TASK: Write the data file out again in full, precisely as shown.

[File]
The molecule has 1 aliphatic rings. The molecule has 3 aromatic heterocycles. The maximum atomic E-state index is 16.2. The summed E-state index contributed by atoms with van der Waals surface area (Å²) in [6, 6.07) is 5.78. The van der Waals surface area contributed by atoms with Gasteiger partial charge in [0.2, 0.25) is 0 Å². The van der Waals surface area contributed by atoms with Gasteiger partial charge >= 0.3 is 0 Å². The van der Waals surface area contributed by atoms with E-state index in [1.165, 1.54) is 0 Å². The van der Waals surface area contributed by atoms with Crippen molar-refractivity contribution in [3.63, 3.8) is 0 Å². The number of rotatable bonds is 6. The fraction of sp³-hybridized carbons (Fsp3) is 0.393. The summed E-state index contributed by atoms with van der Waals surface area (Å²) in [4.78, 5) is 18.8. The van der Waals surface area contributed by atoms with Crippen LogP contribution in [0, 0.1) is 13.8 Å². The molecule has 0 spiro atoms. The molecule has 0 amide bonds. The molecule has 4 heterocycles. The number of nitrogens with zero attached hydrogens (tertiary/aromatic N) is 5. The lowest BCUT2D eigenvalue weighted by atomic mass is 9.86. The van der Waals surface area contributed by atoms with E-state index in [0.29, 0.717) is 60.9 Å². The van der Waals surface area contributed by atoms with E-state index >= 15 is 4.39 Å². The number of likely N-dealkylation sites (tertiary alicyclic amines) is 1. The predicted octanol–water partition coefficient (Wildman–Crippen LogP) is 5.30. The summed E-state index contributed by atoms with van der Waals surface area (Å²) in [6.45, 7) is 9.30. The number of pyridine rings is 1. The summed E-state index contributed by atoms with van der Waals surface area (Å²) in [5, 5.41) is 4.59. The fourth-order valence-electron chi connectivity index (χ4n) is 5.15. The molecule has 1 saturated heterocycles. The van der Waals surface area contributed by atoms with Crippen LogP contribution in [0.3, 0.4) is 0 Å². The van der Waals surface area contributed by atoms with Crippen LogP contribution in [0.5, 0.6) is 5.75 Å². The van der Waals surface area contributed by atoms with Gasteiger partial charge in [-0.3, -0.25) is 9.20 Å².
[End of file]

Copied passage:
The molecule has 1 aliphatic rings. The molecule has 3 aromatic heterocycles. The maximum atomic E-state index is 16.2. The summed E-state index contributed by atoms with van der Waals surface area (Å²) in [6, 6.07) is 5.78. The van der Waals surface area contributed by atoms with Gasteiger partial charge in [0.2, 0.25) is 0 Å². The van der Waals surface area contributed by atoms with Gasteiger partial charge >= 0.3 is 0 Å². The van der Waals surface area contributed by atoms with E-state index in [1.165, 1.54) is 0 Å². The van der Waals surface area contributed by atoms with Crippen molar-refractivity contribution in [3.63, 3.8) is 0 Å². The number of rotatable bonds is 6. The fraction of sp³-hybridized carbons (Fsp3) is 0.393. The summed E-state index contributed by atoms with van der Waals surface area (Å²) in [4.78, 5) is 18.8. The van der Waals surface area contributed by atoms with Crippen LogP contribution in [0, 0.1) is 13.8 Å². The molecule has 0 spiro atoms. The molecule has 0 amide bonds. The molecule has 4 heterocycles. The number of nitrogens with zero attached hydrogens (tertiary/aromatic N) is 5. The lowest BCUT2D eigenvalue weighted by atomic mass is 9.86. The van der Waals surface area contributed by atoms with E-state index in [0.29, 0.717) is 60.9 Å². The van der Waals surface area contributed by atoms with E-state index >= 15 is 4.39 Å². The number of likely N-dealkylation sites (tertiary alicyclic amines) is 1. The predicted octanol–water partition coefficient (Wildman–Crippen LogP) is 5.30. The summed E-state index contributed by atoms with van der Waals surface area (Å²) in [6.45, 7) is 9.30. The number of pyridine rings is 1. The summed E-state index contributed by atoms with van der Waals surface area (Å²) in [5, 5.41) is 4.59. The fourth-order valence-electron chi connectivity index (χ4n) is 5.15. The molecule has 1 saturated heterocycles. The van der Waals surface area contributed by atoms with Crippen LogP contribution in [0.3, 0.4) is 0 Å². The van der Waals surface area contributed by atoms with Crippen LogP contribution in [0.5, 0.6) is 5.75 Å². The van der Waals surface area contributed by atoms with Gasteiger partial charge in [-0.3, -0.25) is 9.20 Å².